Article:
Yafit: An Ethiopian-Israeli Woman of Valor

When Yafit was seven, she and her family began to walk. This journey to escape famine and persecution took them from their village in Ethiopia to Israel. For a month and a half, they scaled mountains and forded rivers, moving in silence to avoid the attention of robbers and kidnappers.

When they arrived in Sudan, the family slept in a tent city, biding their time and fending off mosquitos and dysentery. But when Yafit and her younger sister became too weak to travel further, their parents left them behind, promising that they could join them once their strength returned.

Time passed. Nothing happened. One night as they slept, a stranger came into their tent and nudged them awake. Thinking it was a dream, she boarded a truck and was whisked away to an airport. Next thing she knew, she was embracing her parents in the Promised Land.

Finding an Eshet Chayil

As a new immigrant who knew neither the language nor culture of her new country, Yafit faced significant hurdles to success, but she was scrappy and determined. She learned Hebrew, earned a degree in education and started teaching Hebrew to Russian immigrants in Ashdod.

Her skill and spirit soon caught the attention of Federation partner the American Jewish Joint Distribution Committee (JDC). Representatives invited her to run workshops for their Eshet Chayil (Woman of Valor) program, which helps Israeli women from disadvantaged backgrounds enter the regional job market.  It surprised no one that she soon rose to become regional coordinator.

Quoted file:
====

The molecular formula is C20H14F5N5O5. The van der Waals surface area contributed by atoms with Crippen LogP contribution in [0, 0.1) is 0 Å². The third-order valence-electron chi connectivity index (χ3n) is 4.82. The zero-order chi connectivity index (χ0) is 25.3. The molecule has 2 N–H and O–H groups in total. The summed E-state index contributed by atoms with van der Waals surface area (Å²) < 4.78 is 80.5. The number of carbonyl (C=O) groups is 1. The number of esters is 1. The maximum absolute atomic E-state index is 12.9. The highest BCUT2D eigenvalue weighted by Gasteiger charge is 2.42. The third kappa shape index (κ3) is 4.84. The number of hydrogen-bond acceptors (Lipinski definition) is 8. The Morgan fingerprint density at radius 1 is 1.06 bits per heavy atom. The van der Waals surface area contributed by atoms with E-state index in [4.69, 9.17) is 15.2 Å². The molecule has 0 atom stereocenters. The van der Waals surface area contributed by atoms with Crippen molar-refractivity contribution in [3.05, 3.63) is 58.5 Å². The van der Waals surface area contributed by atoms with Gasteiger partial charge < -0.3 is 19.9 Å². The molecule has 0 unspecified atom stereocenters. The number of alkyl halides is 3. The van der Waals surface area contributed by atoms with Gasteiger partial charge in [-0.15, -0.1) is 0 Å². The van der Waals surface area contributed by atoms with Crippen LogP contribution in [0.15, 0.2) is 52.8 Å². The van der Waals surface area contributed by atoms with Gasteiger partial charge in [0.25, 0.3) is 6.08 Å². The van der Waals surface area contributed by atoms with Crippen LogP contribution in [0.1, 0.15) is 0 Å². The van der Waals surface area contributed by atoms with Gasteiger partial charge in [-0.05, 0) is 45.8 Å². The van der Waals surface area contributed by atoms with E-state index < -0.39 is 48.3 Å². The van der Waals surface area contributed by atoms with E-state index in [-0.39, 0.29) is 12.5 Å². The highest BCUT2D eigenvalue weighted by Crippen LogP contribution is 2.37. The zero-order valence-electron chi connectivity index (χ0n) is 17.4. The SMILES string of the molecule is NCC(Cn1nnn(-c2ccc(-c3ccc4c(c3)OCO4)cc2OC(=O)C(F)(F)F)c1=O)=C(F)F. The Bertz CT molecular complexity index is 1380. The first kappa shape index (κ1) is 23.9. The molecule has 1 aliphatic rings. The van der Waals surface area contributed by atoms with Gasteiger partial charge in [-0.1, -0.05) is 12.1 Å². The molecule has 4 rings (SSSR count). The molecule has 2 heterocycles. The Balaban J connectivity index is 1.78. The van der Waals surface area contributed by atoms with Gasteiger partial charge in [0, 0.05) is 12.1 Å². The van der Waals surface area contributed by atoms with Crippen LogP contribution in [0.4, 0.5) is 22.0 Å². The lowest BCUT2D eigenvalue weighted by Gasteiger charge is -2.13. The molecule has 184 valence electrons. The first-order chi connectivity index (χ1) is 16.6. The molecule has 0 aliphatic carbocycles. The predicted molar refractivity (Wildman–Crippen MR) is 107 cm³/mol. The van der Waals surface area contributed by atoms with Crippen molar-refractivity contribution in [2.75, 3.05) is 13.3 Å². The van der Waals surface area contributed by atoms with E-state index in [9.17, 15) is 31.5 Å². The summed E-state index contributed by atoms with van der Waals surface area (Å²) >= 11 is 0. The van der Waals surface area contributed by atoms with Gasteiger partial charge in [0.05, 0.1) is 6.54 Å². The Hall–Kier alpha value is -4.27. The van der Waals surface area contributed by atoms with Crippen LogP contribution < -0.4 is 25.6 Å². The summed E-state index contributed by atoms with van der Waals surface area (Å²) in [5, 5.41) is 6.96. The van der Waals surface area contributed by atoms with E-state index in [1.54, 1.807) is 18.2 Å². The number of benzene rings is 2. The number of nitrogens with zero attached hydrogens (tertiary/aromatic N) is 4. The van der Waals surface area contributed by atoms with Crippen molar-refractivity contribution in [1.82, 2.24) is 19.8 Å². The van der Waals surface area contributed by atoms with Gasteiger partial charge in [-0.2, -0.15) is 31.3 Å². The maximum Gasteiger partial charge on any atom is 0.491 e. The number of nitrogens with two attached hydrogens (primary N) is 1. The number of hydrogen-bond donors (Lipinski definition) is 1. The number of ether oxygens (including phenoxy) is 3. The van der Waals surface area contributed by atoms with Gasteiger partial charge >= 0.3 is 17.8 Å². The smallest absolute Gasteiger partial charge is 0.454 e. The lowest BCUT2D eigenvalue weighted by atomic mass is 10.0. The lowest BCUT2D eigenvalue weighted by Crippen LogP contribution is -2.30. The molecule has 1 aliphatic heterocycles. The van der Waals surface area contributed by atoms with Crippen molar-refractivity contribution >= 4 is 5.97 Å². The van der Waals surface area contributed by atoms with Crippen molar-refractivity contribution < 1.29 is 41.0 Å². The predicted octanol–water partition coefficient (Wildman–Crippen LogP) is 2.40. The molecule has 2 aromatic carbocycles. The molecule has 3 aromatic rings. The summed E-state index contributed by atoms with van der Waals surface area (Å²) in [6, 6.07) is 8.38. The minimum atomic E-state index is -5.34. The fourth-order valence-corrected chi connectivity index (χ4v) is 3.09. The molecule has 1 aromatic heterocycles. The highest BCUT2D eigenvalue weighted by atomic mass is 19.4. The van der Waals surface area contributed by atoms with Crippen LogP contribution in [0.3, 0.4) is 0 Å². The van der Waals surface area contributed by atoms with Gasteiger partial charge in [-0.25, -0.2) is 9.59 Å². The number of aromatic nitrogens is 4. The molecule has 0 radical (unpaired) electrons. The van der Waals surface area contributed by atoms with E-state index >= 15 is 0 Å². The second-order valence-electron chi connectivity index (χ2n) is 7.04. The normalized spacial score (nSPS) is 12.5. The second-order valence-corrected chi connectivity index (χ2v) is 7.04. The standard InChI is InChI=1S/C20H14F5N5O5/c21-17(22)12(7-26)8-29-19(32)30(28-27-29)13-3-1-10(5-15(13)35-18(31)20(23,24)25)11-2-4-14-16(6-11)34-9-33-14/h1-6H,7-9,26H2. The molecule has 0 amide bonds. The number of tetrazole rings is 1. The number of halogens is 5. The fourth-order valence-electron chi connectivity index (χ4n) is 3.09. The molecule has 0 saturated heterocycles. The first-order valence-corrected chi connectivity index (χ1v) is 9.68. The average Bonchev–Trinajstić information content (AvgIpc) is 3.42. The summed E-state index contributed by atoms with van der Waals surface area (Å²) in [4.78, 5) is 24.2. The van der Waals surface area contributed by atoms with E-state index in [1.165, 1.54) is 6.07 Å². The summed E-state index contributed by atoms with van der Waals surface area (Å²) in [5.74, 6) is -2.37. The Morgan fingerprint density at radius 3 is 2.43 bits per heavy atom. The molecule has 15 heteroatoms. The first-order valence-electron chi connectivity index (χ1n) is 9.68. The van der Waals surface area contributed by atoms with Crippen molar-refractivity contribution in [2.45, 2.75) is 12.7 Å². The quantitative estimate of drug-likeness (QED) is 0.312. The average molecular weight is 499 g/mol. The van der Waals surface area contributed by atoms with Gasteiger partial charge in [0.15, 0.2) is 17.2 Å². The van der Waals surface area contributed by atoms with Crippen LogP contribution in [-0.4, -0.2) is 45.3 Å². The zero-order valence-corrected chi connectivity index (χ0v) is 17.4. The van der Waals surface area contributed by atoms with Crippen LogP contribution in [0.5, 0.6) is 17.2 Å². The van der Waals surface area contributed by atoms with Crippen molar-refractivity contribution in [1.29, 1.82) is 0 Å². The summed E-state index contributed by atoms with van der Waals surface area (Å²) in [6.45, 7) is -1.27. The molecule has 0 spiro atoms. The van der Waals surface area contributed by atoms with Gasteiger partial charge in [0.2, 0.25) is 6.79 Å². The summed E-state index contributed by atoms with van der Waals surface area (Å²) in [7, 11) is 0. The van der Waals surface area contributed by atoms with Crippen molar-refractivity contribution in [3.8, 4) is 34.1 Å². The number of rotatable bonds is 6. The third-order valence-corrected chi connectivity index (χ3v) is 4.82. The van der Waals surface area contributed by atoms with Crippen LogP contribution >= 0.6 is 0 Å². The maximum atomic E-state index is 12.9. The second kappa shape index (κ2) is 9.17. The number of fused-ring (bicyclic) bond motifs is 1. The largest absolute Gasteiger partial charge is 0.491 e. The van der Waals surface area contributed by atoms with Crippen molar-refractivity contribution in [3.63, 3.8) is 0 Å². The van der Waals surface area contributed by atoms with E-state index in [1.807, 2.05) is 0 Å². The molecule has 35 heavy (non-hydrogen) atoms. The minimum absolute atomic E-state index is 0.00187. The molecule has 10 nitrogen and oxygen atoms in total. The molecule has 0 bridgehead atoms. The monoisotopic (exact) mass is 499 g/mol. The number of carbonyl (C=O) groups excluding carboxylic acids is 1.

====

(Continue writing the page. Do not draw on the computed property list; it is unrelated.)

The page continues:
The Meaning of Success

Now, as head of JDC’s Southern Region’s Career Advancement Program, Yafit works with dozens of Israeli women one-on-one, assessing their potential and helping them plan and reach goals for a better future. The program is a part of TEVET, JDC’s comprehensive employment initiative forged in partnership with the Israeli government.

 “Some women worry about childcare, and some already have many personal and communal responsibilities. They take care of everyone else and have no time to take care of themselves,” she says. “My work is to help show them that by improving their careers, they are in fact strengthening their families and communities.”

And it is in doing this work—helping others find success through wisdom she learned the tough way as an immigrant working mother of three—that Yafit truly shines as her own Israeli woman of valor.


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